I’m not sure what was wrong the first time I went to see Baby Driver. It was June 28, the day it was released, and I remember leaving the cinema with the panging hollowness of disappointment asserting itself in my belly. I felt a bit let down, for some reason.
It might have been the peanut M&Ms, or lack thereof. I always eat peanut M&Ms when I go to see a film, but I forgot them that time, and I think that put me in a bad mood. Come to think of it, that might have been the real reason for the panging hollowness in my belly.
Anyway, the second time I went to see Baby Driver, I remembered my peanut M&Ms. And I left wondering how I could have been so wrong first time round.
Baby Driver is the sort of film that just attracts film review clichés: it’s “fast-paced”, “thrill-a-minute”. Those quotes are great for sticking on a poster, but they do a pretty serious disservice to what might be the most original action film since Fury Road.
Original how? Well, what sets Baby Driver apart is its extraordinary use of soundtrack. Its soundtrack isn’t, like in most other movies, simply a complementary feature. It is, bluntly, the very groundwork for the film. Let me explain.
You know when you’re driving, and a certain bit in a certain song makes you want to push the pedal to the floor? Like that moment just over three minutes into The Chain, for example. Or that moment just over three minutes into Dance Yrself Clean. Or the whole of I Believe in a Thing Called Love.
There’s a wee spit of adrenaline injected into your blood stream at those moments, where you just appreciate how the music matches up with what you’re doing. It’s those spits of adrenaline that Baby Driver operates with.
When Edgar Wright, the film’s writer and director, listens to music, he imagines movie scenes in his head. Chase scenes, simple coffee-buying scenes. Scenes where each bar, intonation and syncopated hiccup of the music matches up with the movements of the characters and the rhythm of the action.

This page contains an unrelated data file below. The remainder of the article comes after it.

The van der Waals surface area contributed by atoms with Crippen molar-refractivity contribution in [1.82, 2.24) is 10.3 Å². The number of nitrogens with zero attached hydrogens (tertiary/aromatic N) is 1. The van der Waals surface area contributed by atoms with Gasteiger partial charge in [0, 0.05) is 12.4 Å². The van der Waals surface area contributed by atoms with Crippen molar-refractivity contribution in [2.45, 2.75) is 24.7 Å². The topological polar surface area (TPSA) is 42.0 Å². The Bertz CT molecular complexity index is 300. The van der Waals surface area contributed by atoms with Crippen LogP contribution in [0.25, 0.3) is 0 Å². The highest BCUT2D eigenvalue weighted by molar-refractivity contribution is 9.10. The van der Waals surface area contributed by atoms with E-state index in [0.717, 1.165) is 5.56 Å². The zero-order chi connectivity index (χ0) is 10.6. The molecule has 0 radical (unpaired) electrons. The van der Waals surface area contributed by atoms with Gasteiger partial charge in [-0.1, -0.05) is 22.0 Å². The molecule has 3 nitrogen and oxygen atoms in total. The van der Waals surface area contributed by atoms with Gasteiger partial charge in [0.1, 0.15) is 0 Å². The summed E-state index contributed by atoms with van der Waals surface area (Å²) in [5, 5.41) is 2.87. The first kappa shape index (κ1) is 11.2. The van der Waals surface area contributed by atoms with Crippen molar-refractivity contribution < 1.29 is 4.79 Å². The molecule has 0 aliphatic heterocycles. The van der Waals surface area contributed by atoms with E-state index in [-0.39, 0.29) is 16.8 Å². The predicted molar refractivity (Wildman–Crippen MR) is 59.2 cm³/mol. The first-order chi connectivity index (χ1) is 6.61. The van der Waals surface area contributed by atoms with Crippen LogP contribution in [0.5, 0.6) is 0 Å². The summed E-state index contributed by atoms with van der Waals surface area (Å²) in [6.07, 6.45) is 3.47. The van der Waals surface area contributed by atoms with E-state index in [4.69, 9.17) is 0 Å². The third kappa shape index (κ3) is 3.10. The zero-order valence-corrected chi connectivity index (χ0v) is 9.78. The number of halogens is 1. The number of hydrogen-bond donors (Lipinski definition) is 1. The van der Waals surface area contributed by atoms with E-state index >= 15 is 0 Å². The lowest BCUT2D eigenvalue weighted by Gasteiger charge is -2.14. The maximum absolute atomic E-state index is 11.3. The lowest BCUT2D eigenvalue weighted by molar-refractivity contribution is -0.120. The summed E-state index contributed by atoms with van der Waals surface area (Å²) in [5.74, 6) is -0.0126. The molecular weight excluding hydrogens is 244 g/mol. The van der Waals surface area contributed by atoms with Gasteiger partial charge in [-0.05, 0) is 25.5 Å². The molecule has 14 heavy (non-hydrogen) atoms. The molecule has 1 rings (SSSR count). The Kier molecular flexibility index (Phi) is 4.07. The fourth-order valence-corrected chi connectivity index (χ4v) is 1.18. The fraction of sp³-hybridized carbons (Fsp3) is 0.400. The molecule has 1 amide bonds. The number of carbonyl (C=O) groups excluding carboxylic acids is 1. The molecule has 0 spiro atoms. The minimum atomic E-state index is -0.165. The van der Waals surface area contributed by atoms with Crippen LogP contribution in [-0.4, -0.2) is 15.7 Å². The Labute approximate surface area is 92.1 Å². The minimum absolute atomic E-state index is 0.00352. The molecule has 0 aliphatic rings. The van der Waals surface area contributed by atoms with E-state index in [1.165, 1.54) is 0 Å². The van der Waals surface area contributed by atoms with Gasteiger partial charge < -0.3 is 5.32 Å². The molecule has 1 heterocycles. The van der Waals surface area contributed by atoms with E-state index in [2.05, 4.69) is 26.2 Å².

While this is fairly easy to picture in your head, it would be spectacularly difficult to film. It would take meticulous planning, artisanal camerawork, and the editing skills of a god to get everything to match up so precisely. Yet that’s exactly what Wright has done here. From a purely technical point of view, it is astonishing. There’s one sequence in particular, set to the song Hocus Pocus by Focus, which is as close to a religious experience as I’ve come for a long time.
And that would be enough, honestly. I’d happily sit and watch a two-hour film where that was the only real draw. But, naturally enough from the guy who brought us Shaun of the Dead and Hot Fuzz, there’s also the impeccable script. Kevin Spacey, in particular, speaks his lines as if he’s downing a huge drink in one gulp. It’s so smooth, it’s almost hypnotic.
The result is a movie that’s simply as cool as all hell. It’s so cool, it makes a kid who struggles under the frankly hideous name ‘Ansel Elgort’, and who looks unflatteringly similar to Magnus Carlsen when he’s angry, seem cool. It’s a movie with pure, bouyant, unironic charisma.
So, do as Wright keeps insisting on his Twitter, and get yourself to a cinema to see Baby Driver large and loud. Lie back and lap it up. And don’t forget the M&Ms.